You may recall that Google bought out VMware, one of the oldest and biggest in the virtualization game, in order to net themselves the company’s co-founder and star CEO, Diane Greene. The plan was to have Greene help with Google’s Cloud Services division as they looked to become a more serious player in the infrastructure as a service space. Coming in as a definitive, but distant third behind industry leader Amazon Web Services and runner-up Microsoft Azure, Google looked to move past the small-time and niche deals that put their cloud service where it was. On the heels of rumors that they may try to goad Amazon into a price war at an upcoming tech conference, Greene is preparing to bolster Google’s cloud offerings to prepare for full-on war with Amazon Web Services.
At an internal sales meetup in Las Vegas, Greene gave a crowd of normally laid-back Googlers a bit of a shock when she suggested that they start taking larger corporate customers more seriously, as well as adopting a more salesman mindset. As part of that change of course, naturally, Google plans to boost their technological offerings in the cloud space to attract bigger customers. Plans to expand current data centers, upgrade equipment and lay down 12 new data centers in the next 18 months are one of the bigger parts of the plan. Mass hiring is also planned, mainly in the sales and marketing areas. As Google begins to work on and offer cloud solutions that are aimed at a more general audience, a marketing team will be there to find customers and explain Google’s various offerings to them.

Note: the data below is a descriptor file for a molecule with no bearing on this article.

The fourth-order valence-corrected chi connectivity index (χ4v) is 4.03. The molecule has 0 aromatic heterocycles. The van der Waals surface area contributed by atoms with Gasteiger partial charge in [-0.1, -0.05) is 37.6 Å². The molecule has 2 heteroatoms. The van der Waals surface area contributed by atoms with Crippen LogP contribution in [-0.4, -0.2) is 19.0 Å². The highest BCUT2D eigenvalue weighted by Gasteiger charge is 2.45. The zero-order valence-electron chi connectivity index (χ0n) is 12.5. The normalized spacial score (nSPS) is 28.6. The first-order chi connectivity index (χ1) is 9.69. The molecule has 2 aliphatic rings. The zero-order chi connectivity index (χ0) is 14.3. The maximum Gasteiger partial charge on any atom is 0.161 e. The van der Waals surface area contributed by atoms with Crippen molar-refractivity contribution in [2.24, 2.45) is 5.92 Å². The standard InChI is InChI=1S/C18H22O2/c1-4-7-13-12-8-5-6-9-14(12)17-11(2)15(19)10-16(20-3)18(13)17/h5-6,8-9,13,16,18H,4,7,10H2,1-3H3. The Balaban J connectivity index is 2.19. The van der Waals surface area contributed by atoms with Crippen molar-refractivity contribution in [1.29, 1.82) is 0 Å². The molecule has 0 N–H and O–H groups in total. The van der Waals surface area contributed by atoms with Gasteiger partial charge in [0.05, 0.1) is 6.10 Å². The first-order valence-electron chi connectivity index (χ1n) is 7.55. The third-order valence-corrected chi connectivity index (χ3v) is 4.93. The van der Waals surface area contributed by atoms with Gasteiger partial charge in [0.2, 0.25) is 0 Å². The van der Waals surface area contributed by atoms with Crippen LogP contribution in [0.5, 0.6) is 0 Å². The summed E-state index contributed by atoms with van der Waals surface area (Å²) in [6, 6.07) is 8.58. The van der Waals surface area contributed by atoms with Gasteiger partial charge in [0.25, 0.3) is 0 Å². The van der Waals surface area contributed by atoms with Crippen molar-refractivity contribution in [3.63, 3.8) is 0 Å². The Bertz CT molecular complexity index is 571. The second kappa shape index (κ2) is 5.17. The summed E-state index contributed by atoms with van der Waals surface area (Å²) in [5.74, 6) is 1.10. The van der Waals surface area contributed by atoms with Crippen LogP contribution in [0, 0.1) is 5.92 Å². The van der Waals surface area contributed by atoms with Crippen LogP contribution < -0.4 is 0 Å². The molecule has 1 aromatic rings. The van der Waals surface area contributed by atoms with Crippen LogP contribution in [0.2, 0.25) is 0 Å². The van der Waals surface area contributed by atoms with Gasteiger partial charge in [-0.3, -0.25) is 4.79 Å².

Greene’s change of direction and pure grit in the face of Google’s thus-far underwhelming performance in the cloud space may be able to turn things around for them and attract larger customers, which is the key strategy they’re hoping to use to pull cloud sector profits and sales up. Although they have a long way to go if they want to pull out of third place in the market, Greene’s business savvy might be just what’s needed; after all, when she was fired from VMware in 2008 following a fight with some board members, the company posted a significant loss in value shortly after.